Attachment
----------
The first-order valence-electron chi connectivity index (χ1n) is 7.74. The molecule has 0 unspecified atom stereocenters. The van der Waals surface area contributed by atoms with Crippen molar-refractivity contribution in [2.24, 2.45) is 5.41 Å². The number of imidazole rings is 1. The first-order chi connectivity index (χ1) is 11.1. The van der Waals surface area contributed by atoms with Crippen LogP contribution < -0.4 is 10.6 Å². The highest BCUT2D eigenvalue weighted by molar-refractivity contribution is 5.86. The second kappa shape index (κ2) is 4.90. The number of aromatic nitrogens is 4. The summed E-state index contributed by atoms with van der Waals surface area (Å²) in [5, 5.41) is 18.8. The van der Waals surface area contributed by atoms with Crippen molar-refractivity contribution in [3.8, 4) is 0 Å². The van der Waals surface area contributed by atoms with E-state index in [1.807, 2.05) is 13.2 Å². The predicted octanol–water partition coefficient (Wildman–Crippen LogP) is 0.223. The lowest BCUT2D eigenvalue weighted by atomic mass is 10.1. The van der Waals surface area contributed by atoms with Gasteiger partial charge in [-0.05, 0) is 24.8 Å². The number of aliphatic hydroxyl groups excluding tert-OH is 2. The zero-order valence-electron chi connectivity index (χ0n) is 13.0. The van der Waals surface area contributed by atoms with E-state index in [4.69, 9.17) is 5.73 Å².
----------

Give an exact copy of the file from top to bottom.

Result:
The first-order valence-electron chi connectivity index (χ1n) is 7.74. The molecule has 0 unspecified atom stereocenters. The van der Waals surface area contributed by atoms with Crippen molar-refractivity contribution in [2.24, 2.45) is 5.41 Å². The number of imidazole rings is 1. The first-order chi connectivity index (χ1) is 11.1. The van der Waals surface area contributed by atoms with Crippen LogP contribution < -0.4 is 10.6 Å². The highest BCUT2D eigenvalue weighted by molar-refractivity contribution is 5.86. The second kappa shape index (κ2) is 4.90. The number of aromatic nitrogens is 4. The summed E-state index contributed by atoms with van der Waals surface area (Å²) in [5, 5.41) is 18.8. The van der Waals surface area contributed by atoms with Crippen molar-refractivity contribution in [3.8, 4) is 0 Å². The van der Waals surface area contributed by atoms with E-state index in [1.807, 2.05) is 13.2 Å². The predicted octanol–water partition coefficient (Wildman–Crippen LogP) is 0.223. The lowest BCUT2D eigenvalue weighted by atomic mass is 10.1. The van der Waals surface area contributed by atoms with Gasteiger partial charge in [-0.05, 0) is 24.8 Å². The number of aliphatic hydroxyl groups excluding tert-OH is 2. The zero-order valence-electron chi connectivity index (χ0n) is 13.0. The van der Waals surface area contributed by atoms with E-state index in [4.69, 9.17) is 5.73 Å².